Why Fractions are Difficult? Modeling Optimal and Sub-optimal Integration Strategies of Numerators and Denominators by Educated Adults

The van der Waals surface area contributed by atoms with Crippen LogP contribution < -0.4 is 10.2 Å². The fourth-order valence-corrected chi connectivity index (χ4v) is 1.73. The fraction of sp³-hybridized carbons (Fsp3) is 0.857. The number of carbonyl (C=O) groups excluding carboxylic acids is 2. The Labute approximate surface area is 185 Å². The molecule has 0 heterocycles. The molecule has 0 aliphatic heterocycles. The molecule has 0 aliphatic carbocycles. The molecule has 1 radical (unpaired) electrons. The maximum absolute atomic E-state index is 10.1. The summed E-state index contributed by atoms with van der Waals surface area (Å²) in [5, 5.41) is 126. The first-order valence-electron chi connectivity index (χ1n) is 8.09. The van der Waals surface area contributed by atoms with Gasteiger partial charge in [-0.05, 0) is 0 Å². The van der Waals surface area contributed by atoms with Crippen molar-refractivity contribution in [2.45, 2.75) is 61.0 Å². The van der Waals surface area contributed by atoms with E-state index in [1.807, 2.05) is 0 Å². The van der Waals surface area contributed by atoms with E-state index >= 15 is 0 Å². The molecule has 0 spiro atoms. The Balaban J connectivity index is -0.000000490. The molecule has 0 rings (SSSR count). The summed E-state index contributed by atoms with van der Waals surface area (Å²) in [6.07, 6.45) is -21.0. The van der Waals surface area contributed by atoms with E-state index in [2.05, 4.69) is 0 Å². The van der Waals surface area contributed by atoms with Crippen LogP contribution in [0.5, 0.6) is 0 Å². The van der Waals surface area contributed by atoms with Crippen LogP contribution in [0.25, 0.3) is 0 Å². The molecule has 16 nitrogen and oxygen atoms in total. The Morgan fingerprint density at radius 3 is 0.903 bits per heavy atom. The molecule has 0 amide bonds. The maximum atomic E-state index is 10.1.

Many children and educated adults are challenged by fractions, experiencing difficulties in understanding and manipulating these rather complex mathematical objects. In this study, we argue that a major cause of this challenge is rooted in the need to combine information from two separate informational sources (i.e., denominator and numerator) according to a normative arithmetic rule (i.e., division). We contend that in some tasks, the correct arithmetic operation on the constituent components, is replaced by an inadequate (suboptimal) psychological operation (e.g., multiplication), which leads to inaccurate representation of fractions. We tested this conjecture by harnessing two rigorous models of information integration techniques: (a) functional measurement (Experiments 1-3) and conjoint measurement (Experiment 4-5) to data from number-to-line and comparative judgment tasks. These allowed us to compare empirical behaviour with that of an ideal-observer model. Functional measurement analyses on data from the number-to-line task, revealed that participants could represent the global magnitude of proper and improper fractions quite accurately and combine the fractions’ components according to an ideal-observer model. However, conjoint measurement analyses on data from the comparative judgment task, showed that most participants combined these fractions’ components according to a suboptimal (saturated) observer model, that is inconsistent with an ideal-observer (additive) model. These results support the view that educated adults are capable of extracting multiple types of representations of fractions depending on the task at-hand. These representations can be either accurate and conform with normative arithmetic (system one) or approximated and inconsistent with normative arithmetic (system two). The latter may lead to the observed difficulties people experience with fractions.